“The future is going to be warmer, hotter. #ClimateChange is appearing here and now, and it is not going away” — Laurna Kaatz #ActOnClimate #KeepItInTheGround

Maroon Bells reflected in Maroon Lake. Photo credit: Wikipedia

From The Colorado Sun (Mark Jaffe):

The specter of climate change underscores the importance of gauging how well Colorado’s mountains can wring moisture from those enigmatic flakes

As the world’s climate warms, forced by the buildup of man-made greenhouse gases in the atmosphere, the key questions for the arid West will be how much snow falls on the region’s mountains and how much usable water it will yield.

This map shows the snowpack depth of the Maroon Bells in spring 2019. The map was created with information from NASA’s Airborne Snow Observatory, which will help water managers make more accurate streamflow predictions. Jeffrey Deems/ASO, National Snow and Ice Data Center

“As climate changes, we need a more accurate understanding of the water in the snowpack,” said Deems, 46, who got hooked on studying snow as a University of Colorado undergraduate, in part because, as a backcountry skier, he was interested in avalanches. “So far it has been difficult to measure snowpack and get good information on how much water is going to come out of it.”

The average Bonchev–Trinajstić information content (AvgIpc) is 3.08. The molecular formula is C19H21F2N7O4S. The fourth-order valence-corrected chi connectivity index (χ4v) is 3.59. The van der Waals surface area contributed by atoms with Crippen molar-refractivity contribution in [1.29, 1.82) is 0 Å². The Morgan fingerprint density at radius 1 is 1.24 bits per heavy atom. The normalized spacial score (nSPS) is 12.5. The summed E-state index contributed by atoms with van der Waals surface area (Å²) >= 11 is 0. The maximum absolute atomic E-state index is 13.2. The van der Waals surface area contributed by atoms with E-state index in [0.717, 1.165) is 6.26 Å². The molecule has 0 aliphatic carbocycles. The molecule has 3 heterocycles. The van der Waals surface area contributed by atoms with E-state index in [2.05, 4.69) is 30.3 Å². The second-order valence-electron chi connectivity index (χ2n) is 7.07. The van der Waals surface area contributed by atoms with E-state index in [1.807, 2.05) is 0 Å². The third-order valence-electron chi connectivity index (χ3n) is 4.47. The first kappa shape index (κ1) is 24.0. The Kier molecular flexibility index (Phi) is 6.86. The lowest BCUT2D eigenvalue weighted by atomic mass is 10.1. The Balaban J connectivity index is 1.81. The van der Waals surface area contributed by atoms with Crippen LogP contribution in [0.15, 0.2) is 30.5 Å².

Snow is elusive. It comes in storms that mix and mingle with mountains and forest. Even after the storms leave, winds continue to move it around the landscape. “Pretty rapidly it becomes a difficult problem to simulate the snow accumulation process,” Deems said.

“Snow is close to its melting point, so it can change its character over a short distance or time,” he said. “It’s weird stuff.”

The big Earth system models (ESMs) used to plot global climate change have challenges simulating snow. Deems said he hopes the data generated from remote-sensing exercises, like the airborne observatory, will eventually “nudge the ESMs in the right direction.”

Workstations SnowEx aircraft February 17, 2017.

The airborne observatory is the result of a collaboration between the snow and ice data center, which is affiliated with NASA and CU Boulder. Deems has been with the project since it began in 2012.